Cross-Campus Linguistic Collaboration

A recent open classroom event, exploring “the everyday language of racism,” brought together Swarthmore and Haverford classes and showcased the strength of the first Tri-College department.

On March 22, over a lunch of tacos and soda, two linguistics classes from two college campuses came together to try and understand “the everyday language of racism.” Assistant Professor Brook Danielle Lillehaugen’s 30-person Haverford College “Introduction to Linguistics” course and Assistant Professor Jamie Thomas’ nine-person Swarthmore College freshman seminar “Languages of Fear, Racism, and Zombies” were both scheduled to read chapters from Jane H. Hill’s book The Everyday Language of White Racism, so the professors decided to join forces and work out a time to hold a collaborative “open classroom” discussion.

The event, held on Haverford’s campus in Founders Common Room, leveraged the cross-campus power of the Linguistics Department, which, since 2012, has been the Tri-College Consortium’s only Tri-Co department. Lillehaugen (who holds appointments at all three schools as the only Tri-Co tenure-track faculty member) and Thomas aimed not just to bring together students from the different colleges, but also to foster multiplicity in their discussion of a challenging topic and to model how others could discuss racism within other disciplines and domains. As such, the meeting was open to staff, faculty, and other students in the Tri-Co community.

“There were several things I was hoping to try out through doing this,” said Lillehaugen. “First is: Is combining classes for a day possible? What does it involve? I think the answer here is clearly yes. It’s a bit tricky, but it’s worth it. Secondly, I am very interested in the idea of an open classroom, where I intentionally set one class session as open to the Tri-Co community. I think it’s good for my students to break the bubble of the class a bit and see that some of the issues we are thinking about are interesting and relevant outside of the class experience. … It has potential for being beneficial in so many ways, including in strengthening community among students, staff, and other faculty.”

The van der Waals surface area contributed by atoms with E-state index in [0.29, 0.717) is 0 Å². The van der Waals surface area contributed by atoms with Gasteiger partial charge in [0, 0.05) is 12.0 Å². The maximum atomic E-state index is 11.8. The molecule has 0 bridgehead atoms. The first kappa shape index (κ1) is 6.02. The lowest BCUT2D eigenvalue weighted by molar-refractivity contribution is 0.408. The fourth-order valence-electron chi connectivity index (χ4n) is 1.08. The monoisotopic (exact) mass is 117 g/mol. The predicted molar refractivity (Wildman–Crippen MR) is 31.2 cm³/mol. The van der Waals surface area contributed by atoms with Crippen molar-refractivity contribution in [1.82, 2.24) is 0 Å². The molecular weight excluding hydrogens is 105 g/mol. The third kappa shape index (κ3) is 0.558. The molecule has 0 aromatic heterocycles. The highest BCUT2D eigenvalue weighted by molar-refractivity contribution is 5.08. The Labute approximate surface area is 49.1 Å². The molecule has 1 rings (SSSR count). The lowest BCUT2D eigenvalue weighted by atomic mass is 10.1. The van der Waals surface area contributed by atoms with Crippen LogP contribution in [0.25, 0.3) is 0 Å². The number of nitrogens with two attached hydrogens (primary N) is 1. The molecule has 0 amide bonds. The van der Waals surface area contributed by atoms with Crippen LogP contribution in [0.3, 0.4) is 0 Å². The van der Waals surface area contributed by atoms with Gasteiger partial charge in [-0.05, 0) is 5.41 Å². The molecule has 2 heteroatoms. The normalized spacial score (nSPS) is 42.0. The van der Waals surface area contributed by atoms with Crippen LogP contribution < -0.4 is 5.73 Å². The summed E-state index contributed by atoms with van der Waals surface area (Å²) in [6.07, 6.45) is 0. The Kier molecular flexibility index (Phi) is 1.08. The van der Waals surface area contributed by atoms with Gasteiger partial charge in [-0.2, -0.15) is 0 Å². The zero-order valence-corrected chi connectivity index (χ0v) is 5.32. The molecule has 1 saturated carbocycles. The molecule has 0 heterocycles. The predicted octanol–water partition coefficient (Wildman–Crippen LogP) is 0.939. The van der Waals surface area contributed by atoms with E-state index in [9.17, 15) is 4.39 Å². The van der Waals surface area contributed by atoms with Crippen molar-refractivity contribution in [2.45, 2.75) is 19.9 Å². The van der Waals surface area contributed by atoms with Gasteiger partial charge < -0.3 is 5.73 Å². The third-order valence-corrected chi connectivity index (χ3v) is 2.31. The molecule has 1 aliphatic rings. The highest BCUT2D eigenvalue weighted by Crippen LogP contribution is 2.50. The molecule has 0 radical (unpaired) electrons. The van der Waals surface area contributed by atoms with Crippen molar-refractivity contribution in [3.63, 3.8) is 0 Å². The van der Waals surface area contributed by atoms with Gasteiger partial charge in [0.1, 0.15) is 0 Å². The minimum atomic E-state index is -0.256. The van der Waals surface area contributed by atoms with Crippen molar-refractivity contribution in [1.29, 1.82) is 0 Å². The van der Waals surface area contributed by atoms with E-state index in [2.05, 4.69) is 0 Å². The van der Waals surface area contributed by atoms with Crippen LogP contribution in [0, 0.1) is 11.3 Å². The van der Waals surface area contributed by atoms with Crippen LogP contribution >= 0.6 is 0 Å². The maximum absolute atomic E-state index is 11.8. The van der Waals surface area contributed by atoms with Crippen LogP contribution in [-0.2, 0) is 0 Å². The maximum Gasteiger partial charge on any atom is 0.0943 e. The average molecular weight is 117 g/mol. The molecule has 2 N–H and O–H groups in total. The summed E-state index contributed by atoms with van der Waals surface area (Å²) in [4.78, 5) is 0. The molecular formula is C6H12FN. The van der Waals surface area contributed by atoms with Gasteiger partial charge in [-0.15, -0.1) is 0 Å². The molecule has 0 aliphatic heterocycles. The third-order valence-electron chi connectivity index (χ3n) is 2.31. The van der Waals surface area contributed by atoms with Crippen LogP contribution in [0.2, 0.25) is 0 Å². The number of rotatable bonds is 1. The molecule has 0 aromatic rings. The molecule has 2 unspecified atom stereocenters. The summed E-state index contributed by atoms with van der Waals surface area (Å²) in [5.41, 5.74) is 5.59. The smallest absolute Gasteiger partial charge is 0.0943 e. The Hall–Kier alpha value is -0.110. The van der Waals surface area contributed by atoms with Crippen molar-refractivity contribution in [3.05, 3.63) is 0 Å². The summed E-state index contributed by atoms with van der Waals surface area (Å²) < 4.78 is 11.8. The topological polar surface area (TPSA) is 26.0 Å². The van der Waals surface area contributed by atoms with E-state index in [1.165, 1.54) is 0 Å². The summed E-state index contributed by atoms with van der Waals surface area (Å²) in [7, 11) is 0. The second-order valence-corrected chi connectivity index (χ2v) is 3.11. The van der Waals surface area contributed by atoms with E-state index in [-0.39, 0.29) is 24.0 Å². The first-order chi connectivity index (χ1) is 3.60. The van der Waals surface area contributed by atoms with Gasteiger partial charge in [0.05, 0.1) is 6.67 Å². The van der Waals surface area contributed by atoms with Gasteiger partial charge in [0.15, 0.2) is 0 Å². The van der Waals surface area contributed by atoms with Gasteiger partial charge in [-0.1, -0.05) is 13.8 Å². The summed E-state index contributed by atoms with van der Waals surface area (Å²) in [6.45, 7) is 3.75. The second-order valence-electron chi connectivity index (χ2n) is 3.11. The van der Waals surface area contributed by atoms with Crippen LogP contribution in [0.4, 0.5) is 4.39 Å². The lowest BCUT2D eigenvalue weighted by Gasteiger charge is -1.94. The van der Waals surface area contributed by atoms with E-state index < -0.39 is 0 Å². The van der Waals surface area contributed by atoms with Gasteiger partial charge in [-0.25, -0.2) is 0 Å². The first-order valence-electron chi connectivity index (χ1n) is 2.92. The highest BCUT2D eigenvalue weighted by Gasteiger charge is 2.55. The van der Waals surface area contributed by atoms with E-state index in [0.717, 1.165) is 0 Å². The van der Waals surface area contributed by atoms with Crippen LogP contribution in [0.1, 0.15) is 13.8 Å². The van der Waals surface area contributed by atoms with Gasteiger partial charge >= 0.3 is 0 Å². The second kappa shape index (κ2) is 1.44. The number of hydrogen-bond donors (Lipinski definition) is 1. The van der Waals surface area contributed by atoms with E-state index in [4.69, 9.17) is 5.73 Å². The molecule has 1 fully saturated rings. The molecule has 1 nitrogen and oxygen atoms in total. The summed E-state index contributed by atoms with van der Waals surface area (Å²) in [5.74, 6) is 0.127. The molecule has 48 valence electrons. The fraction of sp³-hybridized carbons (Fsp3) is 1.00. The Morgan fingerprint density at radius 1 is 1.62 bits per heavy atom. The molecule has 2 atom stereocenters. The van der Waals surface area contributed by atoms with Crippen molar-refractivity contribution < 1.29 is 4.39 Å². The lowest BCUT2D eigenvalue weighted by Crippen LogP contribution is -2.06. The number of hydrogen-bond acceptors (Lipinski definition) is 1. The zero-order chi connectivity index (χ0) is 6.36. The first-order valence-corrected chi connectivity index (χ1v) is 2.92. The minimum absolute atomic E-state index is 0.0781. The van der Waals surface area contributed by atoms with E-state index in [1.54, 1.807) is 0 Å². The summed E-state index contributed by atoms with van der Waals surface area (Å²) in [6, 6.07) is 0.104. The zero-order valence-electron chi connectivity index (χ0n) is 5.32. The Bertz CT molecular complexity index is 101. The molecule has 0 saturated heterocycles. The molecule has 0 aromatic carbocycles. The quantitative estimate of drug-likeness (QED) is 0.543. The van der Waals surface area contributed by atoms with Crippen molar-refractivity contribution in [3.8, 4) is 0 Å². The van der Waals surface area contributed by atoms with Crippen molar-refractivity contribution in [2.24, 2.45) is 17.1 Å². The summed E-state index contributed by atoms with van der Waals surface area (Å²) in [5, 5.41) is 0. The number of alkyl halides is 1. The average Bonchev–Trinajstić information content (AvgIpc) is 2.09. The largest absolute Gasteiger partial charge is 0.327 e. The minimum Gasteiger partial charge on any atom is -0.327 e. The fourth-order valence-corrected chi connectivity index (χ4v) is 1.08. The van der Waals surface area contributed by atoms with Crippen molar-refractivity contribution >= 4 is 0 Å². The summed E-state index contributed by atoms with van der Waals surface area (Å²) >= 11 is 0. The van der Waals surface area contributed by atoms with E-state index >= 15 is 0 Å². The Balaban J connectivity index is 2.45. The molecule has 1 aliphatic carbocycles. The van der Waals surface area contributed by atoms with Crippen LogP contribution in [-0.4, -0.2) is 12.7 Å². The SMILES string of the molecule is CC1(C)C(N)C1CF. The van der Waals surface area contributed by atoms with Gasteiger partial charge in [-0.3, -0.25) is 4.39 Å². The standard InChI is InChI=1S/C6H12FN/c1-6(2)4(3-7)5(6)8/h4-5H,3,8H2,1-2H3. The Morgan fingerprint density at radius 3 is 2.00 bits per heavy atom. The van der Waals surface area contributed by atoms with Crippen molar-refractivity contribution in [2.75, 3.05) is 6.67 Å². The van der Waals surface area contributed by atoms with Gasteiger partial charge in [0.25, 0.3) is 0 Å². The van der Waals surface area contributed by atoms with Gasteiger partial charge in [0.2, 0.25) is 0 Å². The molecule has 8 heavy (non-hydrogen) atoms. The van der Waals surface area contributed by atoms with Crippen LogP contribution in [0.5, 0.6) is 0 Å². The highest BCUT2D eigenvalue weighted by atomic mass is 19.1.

Students in both classes were asked to prepare for the session by reading selections from Hill’s book, as well as watching at least one sketch from the Comedy Central show Key & Peele and listening to an episode of The Family Room podcast on Key & Peele that featured Thomas as a guest. Though the two classes have different overall agendas and are of markedly different size, the Swat students tried to diffuse themselves amongst tables of Fords, so as to spark discussions with new friends and to discover new collaborators. (Continued after the gallery.)

With just a few prompts from Lillehaugen and Thomas, based on quotes from Hill’s book and particular Key & Peele sketches, each table conducted their own mini-conferences, exploring how the structural system of racism can be evidenced through language choice and reinforced through language practice. Students talked about “code-switching” and how the ability to be fluent in multiple codes or languages isn’t always seen as a richness of knowledge, and how institutions, and even well-meaning friends, mispronouncing names can reinforce a white-supremacist agenda.

“This type of experience illustrates for me the benefit of intradepartmental collaboration in teaching, and the way I can work with others to create programming that critically stimulates a connection between theory and praxis for mutual benefit,” said Thomas. “I hope that our students gained a greater understanding of how theory-driven research on the social life of language empowers them to be able to dispel myths and disrupt colonial and white-supremacist teachings. I also hope our students will share their experience in this open class with others.”

“I hope the students in my ‘Intro’ class took advantage of the opportunity to talk about language and racism with people from outside of our course today,” said Lillehaugen, “and to listen to the different experiences and perspectives offered at their table. I hope they see what happened as an example of how academic work can be taken out of the traditional classroom. And I hope they have expectations that other parts of their academic life might be porous in the same way, and that they might be inspired to instigate those connections themselves if they are not currently offered.”

“I also hope,” added Thomas, “our students can see that being a linguist can also mean being an activist!”


Photos by Patrick Montero.